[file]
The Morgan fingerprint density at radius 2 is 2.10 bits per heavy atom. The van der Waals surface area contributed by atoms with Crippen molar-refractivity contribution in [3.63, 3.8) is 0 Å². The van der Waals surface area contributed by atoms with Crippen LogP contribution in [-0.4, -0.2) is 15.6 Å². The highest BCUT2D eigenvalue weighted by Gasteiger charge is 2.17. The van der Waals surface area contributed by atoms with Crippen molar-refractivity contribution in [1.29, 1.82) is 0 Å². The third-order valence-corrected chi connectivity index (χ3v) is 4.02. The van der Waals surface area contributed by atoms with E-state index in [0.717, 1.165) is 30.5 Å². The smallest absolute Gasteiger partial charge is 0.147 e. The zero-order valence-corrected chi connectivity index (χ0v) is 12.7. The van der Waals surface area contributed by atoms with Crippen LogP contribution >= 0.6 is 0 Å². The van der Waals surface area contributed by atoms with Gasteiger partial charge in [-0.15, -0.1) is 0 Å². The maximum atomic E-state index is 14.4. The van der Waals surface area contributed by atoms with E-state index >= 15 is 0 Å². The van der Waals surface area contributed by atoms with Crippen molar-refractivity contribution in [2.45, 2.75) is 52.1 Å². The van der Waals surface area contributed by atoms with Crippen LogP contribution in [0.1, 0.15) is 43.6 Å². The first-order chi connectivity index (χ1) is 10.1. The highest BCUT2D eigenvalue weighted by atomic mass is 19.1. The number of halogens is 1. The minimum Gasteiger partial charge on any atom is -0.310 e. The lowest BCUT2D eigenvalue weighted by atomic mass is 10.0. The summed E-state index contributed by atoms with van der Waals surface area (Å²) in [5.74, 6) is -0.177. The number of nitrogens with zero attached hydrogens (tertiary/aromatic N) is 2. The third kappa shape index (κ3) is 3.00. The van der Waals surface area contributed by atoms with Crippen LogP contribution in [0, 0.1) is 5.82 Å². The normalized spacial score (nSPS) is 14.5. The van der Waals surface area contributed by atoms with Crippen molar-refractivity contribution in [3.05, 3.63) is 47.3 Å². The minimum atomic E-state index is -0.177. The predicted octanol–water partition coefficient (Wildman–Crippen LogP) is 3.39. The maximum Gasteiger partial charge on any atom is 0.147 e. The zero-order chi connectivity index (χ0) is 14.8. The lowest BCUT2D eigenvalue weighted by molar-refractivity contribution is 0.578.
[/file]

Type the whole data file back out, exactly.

The Morgan fingerprint density at radius 2 is 2.10 bits per heavy atom. The van der Waals surface area contributed by atoms with Crippen molar-refractivity contribution in [3.63, 3.8) is 0 Å². The van der Waals surface area contributed by atoms with Crippen LogP contribution in [-0.4, -0.2) is 15.6 Å². The highest BCUT2D eigenvalue weighted by Gasteiger charge is 2.17. The van der Waals surface area contributed by atoms with Crippen molar-refractivity contribution in [1.29, 1.82) is 0 Å². The third-order valence-corrected chi connectivity index (χ3v) is 4.02. The van der Waals surface area contributed by atoms with E-state index in [0.717, 1.165) is 30.5 Å². The smallest absolute Gasteiger partial charge is 0.147 e. The zero-order valence-corrected chi connectivity index (χ0v) is 12.7. The van der Waals surface area contributed by atoms with Crippen LogP contribution >= 0.6 is 0 Å². The van der Waals surface area contributed by atoms with Gasteiger partial charge in [-0.15, -0.1) is 0 Å². The maximum atomic E-state index is 14.4. The van der Waals surface area contributed by atoms with E-state index >= 15 is 0 Å². The van der Waals surface area contributed by atoms with Crippen molar-refractivity contribution in [2.45, 2.75) is 52.1 Å². The van der Waals surface area contributed by atoms with Crippen LogP contribution in [0.1, 0.15) is 43.6 Å². The first-order chi connectivity index (χ1) is 10.1. The highest BCUT2D eigenvalue weighted by atomic mass is 19.1. The number of halogens is 1. The minimum Gasteiger partial charge on any atom is -0.310 e. The lowest BCUT2D eigenvalue weighted by atomic mass is 10.0. The summed E-state index contributed by atoms with van der Waals surface area (Å²) in [5.74, 6) is -0.177. The number of nitrogens with zero attached hydrogens (tertiary/aromatic N) is 2. The third kappa shape index (κ3) is 3.00. The van der Waals surface area contributed by atoms with Crippen LogP contribution in [0, 0.1) is 5.82 Å². The normalized spacial score (nSPS) is 14.5. The van der Waals surface area contributed by atoms with Crippen molar-refractivity contribution in [3.05, 3.63) is 47.3 Å². The minimum atomic E-state index is -0.177. The predicted octanol–water partition coefficient (Wildman–Crippen LogP) is 3.39. The maximum Gasteiger partial charge on any atom is 0.147 e. The zero-order chi connectivity index (χ0) is 14.8. The lowest BCUT2D eigenvalue weighted by molar-refractivity contribution is 0.578.